The Los Angeles Unified School District has named veteran educator Michelle King as its new superintendent.
King, 54, who has been the district's chief deputy superintendent, is the first African-American woman to lead the Los Angeles district, the nation’s second-largest public school system.
“Ms. King has experience as a teacher, administrator and top district leader, and is known for her collaboration with parents, teachers and the community,” School Board President Steve Zimmer said in a news release. “She has committed her life to the achievement of our students.”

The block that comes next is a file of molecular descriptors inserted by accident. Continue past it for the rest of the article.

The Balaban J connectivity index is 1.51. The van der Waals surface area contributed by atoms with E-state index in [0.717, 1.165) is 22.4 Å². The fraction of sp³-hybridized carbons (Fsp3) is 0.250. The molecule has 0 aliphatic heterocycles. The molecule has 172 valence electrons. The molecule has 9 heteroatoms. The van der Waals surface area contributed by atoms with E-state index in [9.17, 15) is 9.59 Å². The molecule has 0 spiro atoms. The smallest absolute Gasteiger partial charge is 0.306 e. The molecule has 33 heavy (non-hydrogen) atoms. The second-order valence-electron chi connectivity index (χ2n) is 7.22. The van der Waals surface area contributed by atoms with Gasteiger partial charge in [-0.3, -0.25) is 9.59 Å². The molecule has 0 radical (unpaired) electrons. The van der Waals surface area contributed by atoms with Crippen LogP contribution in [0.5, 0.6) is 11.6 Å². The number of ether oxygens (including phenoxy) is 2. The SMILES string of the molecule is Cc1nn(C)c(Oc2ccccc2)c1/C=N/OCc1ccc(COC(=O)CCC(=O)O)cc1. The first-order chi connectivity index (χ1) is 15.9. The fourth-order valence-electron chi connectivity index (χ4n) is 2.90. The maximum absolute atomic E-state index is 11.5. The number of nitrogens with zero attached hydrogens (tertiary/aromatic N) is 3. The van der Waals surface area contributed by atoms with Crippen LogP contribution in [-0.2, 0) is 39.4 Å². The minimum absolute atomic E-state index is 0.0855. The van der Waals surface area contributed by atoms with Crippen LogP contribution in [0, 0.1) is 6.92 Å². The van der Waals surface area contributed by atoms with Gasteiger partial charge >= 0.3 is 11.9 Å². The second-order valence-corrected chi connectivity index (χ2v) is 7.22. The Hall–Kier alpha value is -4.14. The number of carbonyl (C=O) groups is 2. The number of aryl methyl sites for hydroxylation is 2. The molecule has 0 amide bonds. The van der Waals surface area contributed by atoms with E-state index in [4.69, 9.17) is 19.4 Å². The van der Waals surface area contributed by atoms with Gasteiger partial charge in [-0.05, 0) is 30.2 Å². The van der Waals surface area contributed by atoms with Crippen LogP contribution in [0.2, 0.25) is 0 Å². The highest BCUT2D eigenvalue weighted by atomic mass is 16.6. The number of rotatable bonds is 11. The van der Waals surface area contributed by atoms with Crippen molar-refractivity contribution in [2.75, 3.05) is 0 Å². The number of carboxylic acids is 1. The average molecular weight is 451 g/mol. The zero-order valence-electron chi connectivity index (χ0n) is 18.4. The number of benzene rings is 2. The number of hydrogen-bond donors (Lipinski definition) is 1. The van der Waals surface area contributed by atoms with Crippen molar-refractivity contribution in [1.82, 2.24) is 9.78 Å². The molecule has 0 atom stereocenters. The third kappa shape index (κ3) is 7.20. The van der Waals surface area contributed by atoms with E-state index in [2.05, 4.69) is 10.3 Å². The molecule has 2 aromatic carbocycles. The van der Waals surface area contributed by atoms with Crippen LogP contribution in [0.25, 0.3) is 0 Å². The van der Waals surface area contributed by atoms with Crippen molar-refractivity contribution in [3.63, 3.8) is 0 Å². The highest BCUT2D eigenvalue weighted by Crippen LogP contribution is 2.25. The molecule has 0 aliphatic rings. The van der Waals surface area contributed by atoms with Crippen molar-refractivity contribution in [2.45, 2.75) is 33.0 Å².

A Los Angeles native and product of the school district, King attended Century Park and Windsor Hills Elementary schools and Palms Junior High before graduating from Palisades High School.
She began her career as a science and math teacher at Porter Middle School in Granada Hills. She became the coordinator for the math, science and aerospace magnet at Wright Middle School in Westchester, and subsequently served as assistant principal and principal at Hamilton High School in Cheviot Hills.
King headed the Division of Student Health and Human Services, served as interim chief instructional officer for Secondary Education, and was superintendent of a western and southwestern region of L.A. Unified before being tapped by Superintendent Ramon C. Cortines as his chief of staff. She served as deputy superintendent under Superintendent John Deasy and became chief deputy when Cortines returned to the district in October 2014.